School districts can—and should—take an active role in supporting quality birth-3rd grade programs in their community, both by improving the quality of teaching in the early years, and by forging partnerships with preschools and other providers who work with infants and toddlers, says an article published in the November issue of The Kappan, the education-policy magazine of Phi Delta Kappa International, a professional association for educators.
The article was written by David Jacobson, the directior of the Birth-3 Learning Hub for Cambridge Education, which provides a variety of education services to districts in 38 states. The recommended actions for districts are based on Jacobson’s experience working with school districts, he said: Often, districts are happy to see improvements to preschool, but may not spend as much time bolstering the teaching in the early years of elementary school. Or, they may not know how to create partnerships with early-childhood providers who work with children much younger than school-age.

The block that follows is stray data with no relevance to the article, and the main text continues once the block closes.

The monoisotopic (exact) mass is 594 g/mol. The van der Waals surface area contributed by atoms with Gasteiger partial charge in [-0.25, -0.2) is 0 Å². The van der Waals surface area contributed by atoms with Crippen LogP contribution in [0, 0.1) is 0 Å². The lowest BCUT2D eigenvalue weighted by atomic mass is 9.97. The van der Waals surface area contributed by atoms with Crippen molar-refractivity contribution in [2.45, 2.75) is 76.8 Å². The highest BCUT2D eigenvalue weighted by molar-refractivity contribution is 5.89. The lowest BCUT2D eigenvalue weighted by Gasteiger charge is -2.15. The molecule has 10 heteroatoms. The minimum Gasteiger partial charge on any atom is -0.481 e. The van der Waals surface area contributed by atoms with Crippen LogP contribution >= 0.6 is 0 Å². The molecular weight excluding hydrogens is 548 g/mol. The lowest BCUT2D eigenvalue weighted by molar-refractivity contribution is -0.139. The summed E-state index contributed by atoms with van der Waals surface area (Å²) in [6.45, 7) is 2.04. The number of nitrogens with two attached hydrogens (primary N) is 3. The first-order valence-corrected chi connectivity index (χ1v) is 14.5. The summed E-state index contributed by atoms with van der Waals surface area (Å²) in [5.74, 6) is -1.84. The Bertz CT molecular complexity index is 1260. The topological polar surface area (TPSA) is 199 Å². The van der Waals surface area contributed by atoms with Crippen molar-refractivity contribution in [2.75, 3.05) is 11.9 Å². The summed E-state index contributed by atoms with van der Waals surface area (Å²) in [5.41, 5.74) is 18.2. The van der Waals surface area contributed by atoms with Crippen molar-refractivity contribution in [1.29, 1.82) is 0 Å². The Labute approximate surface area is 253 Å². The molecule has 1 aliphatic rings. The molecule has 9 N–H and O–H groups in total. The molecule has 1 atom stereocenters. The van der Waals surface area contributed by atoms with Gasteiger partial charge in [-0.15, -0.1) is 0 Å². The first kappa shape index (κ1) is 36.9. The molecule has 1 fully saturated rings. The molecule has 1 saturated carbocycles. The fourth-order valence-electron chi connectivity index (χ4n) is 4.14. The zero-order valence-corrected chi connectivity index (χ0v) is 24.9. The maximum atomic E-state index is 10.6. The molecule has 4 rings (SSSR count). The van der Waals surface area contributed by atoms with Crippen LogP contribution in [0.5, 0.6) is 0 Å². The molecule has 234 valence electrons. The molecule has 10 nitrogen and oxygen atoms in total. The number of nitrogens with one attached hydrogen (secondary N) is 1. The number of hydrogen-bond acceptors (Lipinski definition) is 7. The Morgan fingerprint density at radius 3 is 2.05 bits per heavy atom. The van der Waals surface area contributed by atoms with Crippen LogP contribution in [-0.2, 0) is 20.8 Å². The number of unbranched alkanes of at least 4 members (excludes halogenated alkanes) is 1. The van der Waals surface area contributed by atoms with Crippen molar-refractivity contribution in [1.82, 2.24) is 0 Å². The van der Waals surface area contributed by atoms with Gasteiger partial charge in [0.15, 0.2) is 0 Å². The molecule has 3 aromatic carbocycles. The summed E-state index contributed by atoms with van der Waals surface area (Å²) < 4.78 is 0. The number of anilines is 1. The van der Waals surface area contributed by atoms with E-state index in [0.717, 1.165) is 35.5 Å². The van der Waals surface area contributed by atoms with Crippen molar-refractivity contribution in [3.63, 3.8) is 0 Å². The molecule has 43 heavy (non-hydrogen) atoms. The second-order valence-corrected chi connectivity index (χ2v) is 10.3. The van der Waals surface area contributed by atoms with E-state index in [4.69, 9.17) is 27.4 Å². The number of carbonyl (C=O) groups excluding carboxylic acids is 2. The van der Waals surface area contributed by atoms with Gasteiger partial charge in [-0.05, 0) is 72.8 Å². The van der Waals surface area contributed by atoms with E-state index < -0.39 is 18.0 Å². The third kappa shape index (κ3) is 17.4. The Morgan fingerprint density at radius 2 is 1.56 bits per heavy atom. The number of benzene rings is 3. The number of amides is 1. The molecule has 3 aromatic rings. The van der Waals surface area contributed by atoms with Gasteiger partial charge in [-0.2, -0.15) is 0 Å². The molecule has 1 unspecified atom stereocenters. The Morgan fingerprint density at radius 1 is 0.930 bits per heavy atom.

Jacobson offers three suggestions for school leaders:
- Improve early elementary instruction, which can suffer from neglect because those grades are not subject to statewide tests and can, in some cases, end up with lower-performing teachers.
- “Establish a climate of mutual respect when working with preschool providers and emphasize the two-way nature of the learning collaboration,” Jacobson writes; one way to jump-start the conversation could be a conversation about aligning preschool learning with common standards.
- Serve as “conveners” of communitywide early-learning programs, bringing together public and private groups, the article states.
Jacobson’s piece follows other efforts to help define the role of school districts in early-education programs. The National Association of Elementary School Principals released in October a guide defining the “core competencies” of principals leading pre-K-3 learning communities.
A version of this news article first appeared in the Early Years blog.